(24553)

on January 26, 2012
at 07:45 PM

I love the idea of wiring all the outlets in the room to a light switch. We just upgraded our electric panel because it was failing and woefully underpowered for what we ask it to do everyday. I would hate to accelerate its aging process. We also have a main breaker now, which we didn't before, but that would turn off the fridge too. We are planning on doing some rewiring at some point because whoever wired this place may have been suffering from brain damage, big appliances and heat from opposite sides of the house are are wired together, and other circuits have nothing attached to them.

11
9d741bcbe702044635f2ce3078043054

(1435)

on January 26, 2012
at 05:23 PM

Be careful. Breakers are not meant to be used as switches. They are protective devices, and too-frequent switching could cause them to fail prematurely.

It's better to wire your room outlets to a wall switch, as another commenter recommended.

5
510bdda8988ed0d4b0ec0b738b4edb73

(20888)

on January 27, 2012
at 12:14 AM

It has to be the noise that's the issue and not the electricity. Thought experiment time: Lets say you had a house with nothing plugged into the walls, so nothing was using any electricity. There would be no current flowing in the wires no matter if the circuit breaker was on or off. Granted the POTENTIAL of the wires would be oscillating between +170V and -170V (RMS is 120V which is what is reported. But since nothing is drawing current, there is no flow or radiation or anything.

I sleep better too when there's a power outage, but I attribute that to the silence and darkness. If you want to improve your sleep, just turn everything off. Flipping the circuit breaker is overkill.

Plus, even if there was radiation of some kind, it's going to be at 60Hz which is going to be a wave that's 5,000,000m (5,000km, 3,000mi) long! That is way too big to interact with anything on the human scale, you're clearly in the near field limit with waves that big.

Edit - I originally had the wave as 5km, I wasn't thinking, it's 5,000km: 60Hz*5,000,000m = 300,000,000m/s = C = speed of light.

6120c989fd5b69f42a0834b69b87955b

(24553)

on January 27, 2012
at 12:13 PM

So, we can be fairly certain it isn't radiation, but what about the sound of the outlets themselves. http://www.youtube.com/watch?v=ck1IGfJiR2w

6120c989fd5b69f42a0834b69b87955b

(24553)

on January 27, 2012
at 01:31 AM

I've heard of people grouping things into power strips and unplugging those at night to conserve energy. Perhaps that would help with this too. So if someone were 5km and 1cm tall, would they have to worry?

510bdda8988ed0d4b0ec0b738b4edb73

(20888)

on January 27, 2012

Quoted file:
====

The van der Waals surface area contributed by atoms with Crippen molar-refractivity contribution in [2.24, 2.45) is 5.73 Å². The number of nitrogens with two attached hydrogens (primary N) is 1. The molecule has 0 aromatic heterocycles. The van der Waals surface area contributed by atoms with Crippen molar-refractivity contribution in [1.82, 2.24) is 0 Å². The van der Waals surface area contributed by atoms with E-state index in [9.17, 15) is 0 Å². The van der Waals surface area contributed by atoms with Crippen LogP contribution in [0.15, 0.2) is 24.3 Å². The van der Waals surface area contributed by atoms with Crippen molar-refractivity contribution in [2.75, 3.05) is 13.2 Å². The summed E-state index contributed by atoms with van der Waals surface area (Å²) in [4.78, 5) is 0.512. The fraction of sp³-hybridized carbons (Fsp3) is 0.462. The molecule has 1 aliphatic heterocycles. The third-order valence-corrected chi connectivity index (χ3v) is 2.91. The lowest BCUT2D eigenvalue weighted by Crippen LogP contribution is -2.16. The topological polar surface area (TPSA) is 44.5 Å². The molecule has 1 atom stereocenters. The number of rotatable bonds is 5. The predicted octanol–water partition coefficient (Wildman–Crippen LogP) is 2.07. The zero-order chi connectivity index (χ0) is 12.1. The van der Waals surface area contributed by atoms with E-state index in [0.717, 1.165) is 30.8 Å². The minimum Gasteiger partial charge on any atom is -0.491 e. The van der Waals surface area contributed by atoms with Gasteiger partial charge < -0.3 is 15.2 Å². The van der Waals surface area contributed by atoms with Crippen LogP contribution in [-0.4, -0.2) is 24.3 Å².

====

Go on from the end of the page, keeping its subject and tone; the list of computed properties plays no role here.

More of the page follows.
at 04:46 AM

One more comment - next time you're in a parking lot, go measure the radio antennas you see. I bet they're all the same size (about 30 inches), that's the size of antenna that will interact with FM radio waves (AM is a different, longer story). The other thing you need to think about is field strength. A cell phone is a couple of milliwatts and it radiates in all directions, a microwave oven is a couple of kilowatts and it's focused in a tiny box. That's a difference of 1 million times! That's why a cellphone is safe and I wouldn't stick my head in a microwave oven.

6120c989fd5b69f42a0834b69b87955b

(24553)

on January 27, 2012
at 12:14 PM

So, we can be fairly certain it isn't radiation, but what about the sound of the outlets themselves? youtube.com/watch?v=ck1IGfJiR2w

510bdda8988ed0d4b0ec0b738b4edb73

(20888)

on January 27, 2012
at 04:24 AM

You get the idea about being 5km tall. Radiation can interact with something when the size of the object can "see" both the high and low point of the wave at the same time. You see the colors of light that you see because those wave can interact with the molecules in your eyes. You don't see UV light or Xrays because they're too small, and you don't see radio waves because they're too big. For a wave that's 5,000kM (see edit) long, your entire body is seeing the same field at the same time. (Simple explanation - real physicists don't flame me.)

6120c989fd5b69f42a0834b69b87955b

(24553)

on January 27, 2012
at 12:21 PM

The sample of the 60hz hum on the wikipedia page is even easier to hear http://en.wikipedia.org/wiki/Mains_hum

510bdda8988ed0d4b0ec0b738b4edb73

(20888)

on January 27, 2012
at 08:05 PM

Yeah, that's why I say the silence is the key, the 60Hz hum can be annoying to some. However, if your outlets are humming, you better replace them, that means there's a short. If there's nothing plugged in, there is (supposed to be) no current and there would be no hum.

2
05055dcbf12c81f1cce777ec365870af

(1791)

on January 27, 2012
at 12:41 AM

i find it much easier to sleep and meditate when there's a power outage in the city. something really is going on.

2
E3267155f6962f293583fc6a0b98793e

(1085)

on January 26, 2012